Things you should never do (or say) to someone with Parkinson’s.
If you have ever spent some quality time with a patient of any disease, you will bear me witness that actions and words do matter a lot. Let’s take a case of Parkinson’s disease. The symptoms of this disease include body tremors. Serious body tremors. Now imagine talking to a Parkinson’s patient and say or do some detrimental stuff to them. This would sweep them off their feet and for sure you might even accelerate the disease in them. Healing or enduring a disease takes a lot more than just medication. There needs to be emotional care and support and that’s why there’s a lot of need to watch what you say or do to these patients. Here are things you should never do (or say) to someone with Parkinson’s.
At a first glance, this statement looks very caring. But thinking of it, it sounds like you’ve been holding it for a while waiting to spit it out. Instead of telling them this, keep the statement to yourself. No matter how severe the tremors are, it would be much better if you went and bought the stabilizing spoon and brought it to him or her. Then you could say something like, “I thought this blog comfortfox would help you with your eating”. This will sound much better than telling them to their face that they have tremors.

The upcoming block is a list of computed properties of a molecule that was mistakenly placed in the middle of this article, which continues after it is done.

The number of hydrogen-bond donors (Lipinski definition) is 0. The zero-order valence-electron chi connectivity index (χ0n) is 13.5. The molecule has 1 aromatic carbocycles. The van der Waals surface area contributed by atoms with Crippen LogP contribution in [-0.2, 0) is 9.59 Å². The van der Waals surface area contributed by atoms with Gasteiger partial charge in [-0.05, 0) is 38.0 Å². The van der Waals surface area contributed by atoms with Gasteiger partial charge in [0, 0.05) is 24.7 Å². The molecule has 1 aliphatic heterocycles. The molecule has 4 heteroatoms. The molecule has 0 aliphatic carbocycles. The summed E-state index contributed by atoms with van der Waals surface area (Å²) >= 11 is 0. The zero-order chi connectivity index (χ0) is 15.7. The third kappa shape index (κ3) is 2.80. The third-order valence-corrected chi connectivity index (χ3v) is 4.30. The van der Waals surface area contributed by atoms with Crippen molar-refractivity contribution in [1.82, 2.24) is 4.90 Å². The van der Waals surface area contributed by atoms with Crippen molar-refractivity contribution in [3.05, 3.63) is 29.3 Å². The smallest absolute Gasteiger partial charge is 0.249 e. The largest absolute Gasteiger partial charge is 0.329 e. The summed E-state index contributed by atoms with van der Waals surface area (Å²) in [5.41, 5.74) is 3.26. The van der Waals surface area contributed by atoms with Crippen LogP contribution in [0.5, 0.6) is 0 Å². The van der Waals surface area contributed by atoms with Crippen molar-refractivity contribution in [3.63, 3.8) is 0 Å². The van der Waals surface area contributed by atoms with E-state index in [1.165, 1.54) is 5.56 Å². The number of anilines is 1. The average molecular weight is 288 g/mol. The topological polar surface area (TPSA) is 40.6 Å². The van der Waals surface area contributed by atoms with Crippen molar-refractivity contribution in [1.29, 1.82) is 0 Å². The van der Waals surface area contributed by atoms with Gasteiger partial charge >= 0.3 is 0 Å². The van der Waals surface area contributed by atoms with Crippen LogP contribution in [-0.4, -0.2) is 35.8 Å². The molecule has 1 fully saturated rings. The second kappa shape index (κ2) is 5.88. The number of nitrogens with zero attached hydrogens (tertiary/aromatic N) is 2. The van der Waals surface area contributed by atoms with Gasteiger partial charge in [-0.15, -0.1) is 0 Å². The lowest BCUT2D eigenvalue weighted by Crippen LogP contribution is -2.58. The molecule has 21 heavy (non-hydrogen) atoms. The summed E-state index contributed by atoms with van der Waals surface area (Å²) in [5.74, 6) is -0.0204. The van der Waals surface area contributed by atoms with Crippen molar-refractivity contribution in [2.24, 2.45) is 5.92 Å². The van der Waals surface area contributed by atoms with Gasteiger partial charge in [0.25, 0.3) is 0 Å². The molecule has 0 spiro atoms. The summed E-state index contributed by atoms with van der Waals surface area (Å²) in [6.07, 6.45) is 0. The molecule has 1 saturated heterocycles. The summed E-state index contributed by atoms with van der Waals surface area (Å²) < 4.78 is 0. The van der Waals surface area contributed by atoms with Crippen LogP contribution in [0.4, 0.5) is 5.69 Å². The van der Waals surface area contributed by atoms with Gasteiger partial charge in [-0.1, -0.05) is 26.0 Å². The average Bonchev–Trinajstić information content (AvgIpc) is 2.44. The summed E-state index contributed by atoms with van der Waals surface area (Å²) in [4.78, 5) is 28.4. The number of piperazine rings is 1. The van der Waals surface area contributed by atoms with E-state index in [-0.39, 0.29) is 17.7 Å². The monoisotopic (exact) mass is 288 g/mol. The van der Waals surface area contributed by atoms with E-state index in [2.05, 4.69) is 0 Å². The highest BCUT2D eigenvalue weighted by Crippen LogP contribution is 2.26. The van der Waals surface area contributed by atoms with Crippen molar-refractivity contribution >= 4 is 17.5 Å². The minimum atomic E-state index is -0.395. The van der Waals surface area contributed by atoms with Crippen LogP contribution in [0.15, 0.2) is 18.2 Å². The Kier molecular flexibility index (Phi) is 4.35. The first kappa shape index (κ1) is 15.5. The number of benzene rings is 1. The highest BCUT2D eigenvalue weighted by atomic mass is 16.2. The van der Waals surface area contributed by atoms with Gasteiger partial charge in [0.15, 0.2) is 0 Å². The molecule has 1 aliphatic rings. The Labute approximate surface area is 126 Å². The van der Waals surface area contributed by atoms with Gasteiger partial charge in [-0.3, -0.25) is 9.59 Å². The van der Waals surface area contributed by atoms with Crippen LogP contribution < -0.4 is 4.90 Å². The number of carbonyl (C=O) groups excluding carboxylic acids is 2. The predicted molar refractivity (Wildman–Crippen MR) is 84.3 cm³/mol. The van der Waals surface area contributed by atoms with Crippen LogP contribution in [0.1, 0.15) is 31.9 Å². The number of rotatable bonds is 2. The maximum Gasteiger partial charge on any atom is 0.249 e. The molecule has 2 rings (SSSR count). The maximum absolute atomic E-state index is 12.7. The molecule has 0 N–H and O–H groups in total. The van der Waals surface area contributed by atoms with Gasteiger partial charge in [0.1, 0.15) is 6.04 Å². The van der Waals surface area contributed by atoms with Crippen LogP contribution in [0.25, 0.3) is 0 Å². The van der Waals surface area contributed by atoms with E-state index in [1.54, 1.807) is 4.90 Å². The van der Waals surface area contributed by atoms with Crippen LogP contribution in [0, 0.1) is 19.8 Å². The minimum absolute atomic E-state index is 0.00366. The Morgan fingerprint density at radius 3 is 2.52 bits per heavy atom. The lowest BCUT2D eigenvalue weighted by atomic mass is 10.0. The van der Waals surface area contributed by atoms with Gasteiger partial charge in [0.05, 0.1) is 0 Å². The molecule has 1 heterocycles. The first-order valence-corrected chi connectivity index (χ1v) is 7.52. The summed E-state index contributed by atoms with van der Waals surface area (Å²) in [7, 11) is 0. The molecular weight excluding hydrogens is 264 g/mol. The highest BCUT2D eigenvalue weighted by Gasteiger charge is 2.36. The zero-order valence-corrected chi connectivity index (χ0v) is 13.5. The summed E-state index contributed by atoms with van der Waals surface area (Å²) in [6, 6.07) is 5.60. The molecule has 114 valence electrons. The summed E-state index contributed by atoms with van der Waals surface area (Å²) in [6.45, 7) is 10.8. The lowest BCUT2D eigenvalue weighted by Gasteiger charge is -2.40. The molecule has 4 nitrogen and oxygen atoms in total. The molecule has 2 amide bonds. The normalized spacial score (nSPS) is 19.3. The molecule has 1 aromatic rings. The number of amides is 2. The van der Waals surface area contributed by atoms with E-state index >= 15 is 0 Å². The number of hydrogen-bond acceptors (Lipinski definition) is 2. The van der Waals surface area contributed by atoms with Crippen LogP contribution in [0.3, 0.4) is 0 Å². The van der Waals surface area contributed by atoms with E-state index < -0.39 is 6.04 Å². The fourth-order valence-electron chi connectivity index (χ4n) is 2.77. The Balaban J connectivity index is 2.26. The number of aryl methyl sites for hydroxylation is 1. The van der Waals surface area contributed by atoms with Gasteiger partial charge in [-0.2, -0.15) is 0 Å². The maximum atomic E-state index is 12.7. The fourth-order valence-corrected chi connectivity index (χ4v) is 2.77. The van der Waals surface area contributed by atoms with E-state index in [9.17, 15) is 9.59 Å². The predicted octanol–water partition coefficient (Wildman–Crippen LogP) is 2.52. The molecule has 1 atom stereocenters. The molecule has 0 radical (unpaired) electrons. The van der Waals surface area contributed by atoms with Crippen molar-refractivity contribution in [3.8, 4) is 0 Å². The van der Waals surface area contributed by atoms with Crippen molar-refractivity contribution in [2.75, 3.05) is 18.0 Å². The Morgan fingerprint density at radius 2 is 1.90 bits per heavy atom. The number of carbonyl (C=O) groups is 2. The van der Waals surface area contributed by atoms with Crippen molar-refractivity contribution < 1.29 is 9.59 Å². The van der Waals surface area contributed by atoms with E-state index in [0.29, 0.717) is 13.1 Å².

This is a very negative comment despite the positive ending. The statement sounds like you’re complementing the patient but he or she might take it very negatively. This makes it sound like parkinsonism is so bad and it’s like a death sentence. It sends a message of uselessness and futility and you might end up even killing them more and causing them more pain than the disease does.
Are you even listening to yourself? Parkinson’s is a degenerative disease and every patient knows that it will worsen with the days, and it has no known cure. The patient already knows that there is no way he or she is getting out of that and the statement might just kill them more. Remember that just because a patient is having a smooth time with little symptoms, it doesn’t mean that the parkinsonism is getting better.
Parkinson’s isn’t a disease for the elderly only. It may as well affect young people. Don’t tell them how your relative ended up with the disease and whether they got healed or not. Our bodies are very different and we cannot react the same way. Just work towards giving them some hope that will help them cope with the disease.
You don’t need to go to school to learn how to handle PD patients. The trick is simple, thinking before speaking for words to hurt and what’s spoken cannot be undone. Learn to be courteous.